Media representatives were putting questions to the federal minister about the investigation into the attack in Balochistan’s capital city when Nisar gave credit to the intelligence agencies for making the arrests possible for that matter.
Because of the agencies’ efforts, the investigators found connecting leads and links in the incident, however, it was too early to come to any conclusion yet, Nisar said.
More than 70 people died when a suicide bomb tore through a crowd of mourners gathered at Civil Hospital in Quetta on August 8, in an attack claimed by both the Taliban and Islamic State group.
Prime Minister Nawaz Sharif had called for security forces to “decimate” terrorists after the blast at the hospital, which also wounded more than 100 people.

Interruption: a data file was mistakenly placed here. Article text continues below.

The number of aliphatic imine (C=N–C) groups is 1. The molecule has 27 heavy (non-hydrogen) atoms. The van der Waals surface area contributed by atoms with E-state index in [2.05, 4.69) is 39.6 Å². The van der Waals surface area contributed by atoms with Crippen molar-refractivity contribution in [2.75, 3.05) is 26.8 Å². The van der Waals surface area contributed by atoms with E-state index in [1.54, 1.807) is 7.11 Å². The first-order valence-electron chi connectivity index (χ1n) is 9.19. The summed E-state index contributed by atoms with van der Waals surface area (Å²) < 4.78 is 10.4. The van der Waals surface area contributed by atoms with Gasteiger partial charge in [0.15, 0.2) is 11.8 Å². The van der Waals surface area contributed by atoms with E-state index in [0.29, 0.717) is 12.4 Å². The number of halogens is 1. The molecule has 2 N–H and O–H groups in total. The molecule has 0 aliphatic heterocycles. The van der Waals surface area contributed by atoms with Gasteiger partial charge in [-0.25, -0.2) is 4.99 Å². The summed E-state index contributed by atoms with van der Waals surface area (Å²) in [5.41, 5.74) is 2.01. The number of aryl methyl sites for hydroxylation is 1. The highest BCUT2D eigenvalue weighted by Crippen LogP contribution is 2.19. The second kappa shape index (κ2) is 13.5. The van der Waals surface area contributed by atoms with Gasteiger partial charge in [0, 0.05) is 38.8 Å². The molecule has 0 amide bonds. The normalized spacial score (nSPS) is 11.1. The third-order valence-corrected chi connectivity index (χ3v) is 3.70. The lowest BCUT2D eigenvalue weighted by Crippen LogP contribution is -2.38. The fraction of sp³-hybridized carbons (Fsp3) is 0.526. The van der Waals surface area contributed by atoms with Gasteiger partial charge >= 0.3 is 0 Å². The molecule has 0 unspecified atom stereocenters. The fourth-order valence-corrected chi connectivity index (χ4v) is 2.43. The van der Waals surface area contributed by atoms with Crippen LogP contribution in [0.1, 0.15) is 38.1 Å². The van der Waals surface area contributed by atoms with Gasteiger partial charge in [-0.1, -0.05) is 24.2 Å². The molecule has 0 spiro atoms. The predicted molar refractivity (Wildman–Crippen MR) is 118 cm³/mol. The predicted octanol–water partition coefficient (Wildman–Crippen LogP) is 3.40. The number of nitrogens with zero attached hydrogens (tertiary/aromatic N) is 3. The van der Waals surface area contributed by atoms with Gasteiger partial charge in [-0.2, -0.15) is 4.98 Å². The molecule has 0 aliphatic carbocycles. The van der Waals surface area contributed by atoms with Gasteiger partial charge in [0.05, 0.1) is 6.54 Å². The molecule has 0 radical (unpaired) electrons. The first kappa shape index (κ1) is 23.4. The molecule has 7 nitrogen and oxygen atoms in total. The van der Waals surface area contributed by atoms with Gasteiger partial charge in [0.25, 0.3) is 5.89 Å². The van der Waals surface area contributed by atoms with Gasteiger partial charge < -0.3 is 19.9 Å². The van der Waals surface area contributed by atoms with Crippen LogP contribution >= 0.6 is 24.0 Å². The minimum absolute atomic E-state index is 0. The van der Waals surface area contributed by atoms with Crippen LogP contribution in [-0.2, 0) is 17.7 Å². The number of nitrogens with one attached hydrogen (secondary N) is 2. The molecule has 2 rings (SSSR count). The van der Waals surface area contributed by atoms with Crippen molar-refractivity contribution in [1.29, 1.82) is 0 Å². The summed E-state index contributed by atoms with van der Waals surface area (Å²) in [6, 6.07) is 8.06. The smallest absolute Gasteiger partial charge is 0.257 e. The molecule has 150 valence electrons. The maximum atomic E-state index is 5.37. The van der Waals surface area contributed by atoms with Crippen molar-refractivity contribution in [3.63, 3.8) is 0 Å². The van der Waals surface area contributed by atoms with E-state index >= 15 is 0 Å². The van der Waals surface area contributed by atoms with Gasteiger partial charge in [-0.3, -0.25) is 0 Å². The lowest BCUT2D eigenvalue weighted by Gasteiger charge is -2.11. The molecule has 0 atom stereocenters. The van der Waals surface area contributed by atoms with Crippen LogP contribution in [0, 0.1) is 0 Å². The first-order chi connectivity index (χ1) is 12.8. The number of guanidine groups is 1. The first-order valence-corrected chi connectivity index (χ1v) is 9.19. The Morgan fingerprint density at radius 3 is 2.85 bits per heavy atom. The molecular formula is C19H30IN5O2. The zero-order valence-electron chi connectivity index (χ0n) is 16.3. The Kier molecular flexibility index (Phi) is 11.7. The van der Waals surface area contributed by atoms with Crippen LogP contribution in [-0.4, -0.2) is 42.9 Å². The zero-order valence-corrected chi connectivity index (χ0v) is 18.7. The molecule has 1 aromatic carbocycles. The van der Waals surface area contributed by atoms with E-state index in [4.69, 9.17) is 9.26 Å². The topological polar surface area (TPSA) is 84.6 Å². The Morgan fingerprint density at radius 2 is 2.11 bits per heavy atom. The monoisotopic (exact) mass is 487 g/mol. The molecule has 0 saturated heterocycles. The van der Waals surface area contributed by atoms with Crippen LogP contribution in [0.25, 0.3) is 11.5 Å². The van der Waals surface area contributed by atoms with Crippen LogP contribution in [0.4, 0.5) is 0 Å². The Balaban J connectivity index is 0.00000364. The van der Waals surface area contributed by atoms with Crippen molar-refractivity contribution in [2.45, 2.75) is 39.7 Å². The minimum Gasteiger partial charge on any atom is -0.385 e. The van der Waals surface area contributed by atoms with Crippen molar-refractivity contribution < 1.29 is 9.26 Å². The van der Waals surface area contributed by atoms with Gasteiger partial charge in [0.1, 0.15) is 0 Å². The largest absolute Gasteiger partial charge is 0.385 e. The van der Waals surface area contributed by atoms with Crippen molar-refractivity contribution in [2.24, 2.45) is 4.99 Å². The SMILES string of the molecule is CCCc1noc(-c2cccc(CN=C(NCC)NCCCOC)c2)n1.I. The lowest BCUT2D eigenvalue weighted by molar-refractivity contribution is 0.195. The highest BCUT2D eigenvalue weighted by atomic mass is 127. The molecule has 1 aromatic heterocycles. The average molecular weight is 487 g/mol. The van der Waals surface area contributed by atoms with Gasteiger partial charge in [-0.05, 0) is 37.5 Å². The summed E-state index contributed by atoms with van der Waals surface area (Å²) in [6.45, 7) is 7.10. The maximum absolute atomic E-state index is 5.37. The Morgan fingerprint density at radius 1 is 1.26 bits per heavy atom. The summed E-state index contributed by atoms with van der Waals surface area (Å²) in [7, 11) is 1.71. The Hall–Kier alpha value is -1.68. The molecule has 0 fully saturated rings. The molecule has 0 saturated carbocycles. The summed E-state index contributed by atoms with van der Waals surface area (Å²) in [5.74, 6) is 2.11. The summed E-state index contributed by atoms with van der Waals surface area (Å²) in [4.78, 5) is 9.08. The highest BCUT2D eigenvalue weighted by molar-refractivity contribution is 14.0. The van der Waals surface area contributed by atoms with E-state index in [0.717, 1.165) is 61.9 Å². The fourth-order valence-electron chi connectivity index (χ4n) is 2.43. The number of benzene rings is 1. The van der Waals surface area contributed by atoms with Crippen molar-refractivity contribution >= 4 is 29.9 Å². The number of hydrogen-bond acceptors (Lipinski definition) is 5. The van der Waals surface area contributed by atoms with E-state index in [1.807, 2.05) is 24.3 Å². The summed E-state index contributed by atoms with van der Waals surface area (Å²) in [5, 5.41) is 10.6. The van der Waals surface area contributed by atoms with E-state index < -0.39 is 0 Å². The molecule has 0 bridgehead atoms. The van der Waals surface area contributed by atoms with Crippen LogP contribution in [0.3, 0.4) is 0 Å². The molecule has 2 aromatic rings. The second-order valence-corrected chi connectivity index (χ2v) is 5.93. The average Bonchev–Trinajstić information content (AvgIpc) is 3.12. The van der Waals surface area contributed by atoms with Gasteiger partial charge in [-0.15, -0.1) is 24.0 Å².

Following the tragic incident, the ruling Pakistan Muslim League-Nawaz government and major opposition parties agreed to implement the National Action Plan aimed at eliminating terrorism from the country will full force.
Referring to the recent deliberations on the implementation of the National Action Plan, the minister said, it was possible to fully execute the plan only if provincial ministers also share the table of discussion with the federal government.
We will invite provincial ministers to be a part of the NAP’s next meeting, said Nisar.
Answering another question regarding the fate of an American national, Matthew Barrett, who entered Pakistan last week after being expelled from the country five years ago, he said, the government was probing what circumstances helped him get a Pakistani visa within 24 hours due to an official’s negligence.
The minister added, a first information report registered against the 33-year-old Alabama native did not mention that he was involved in spying.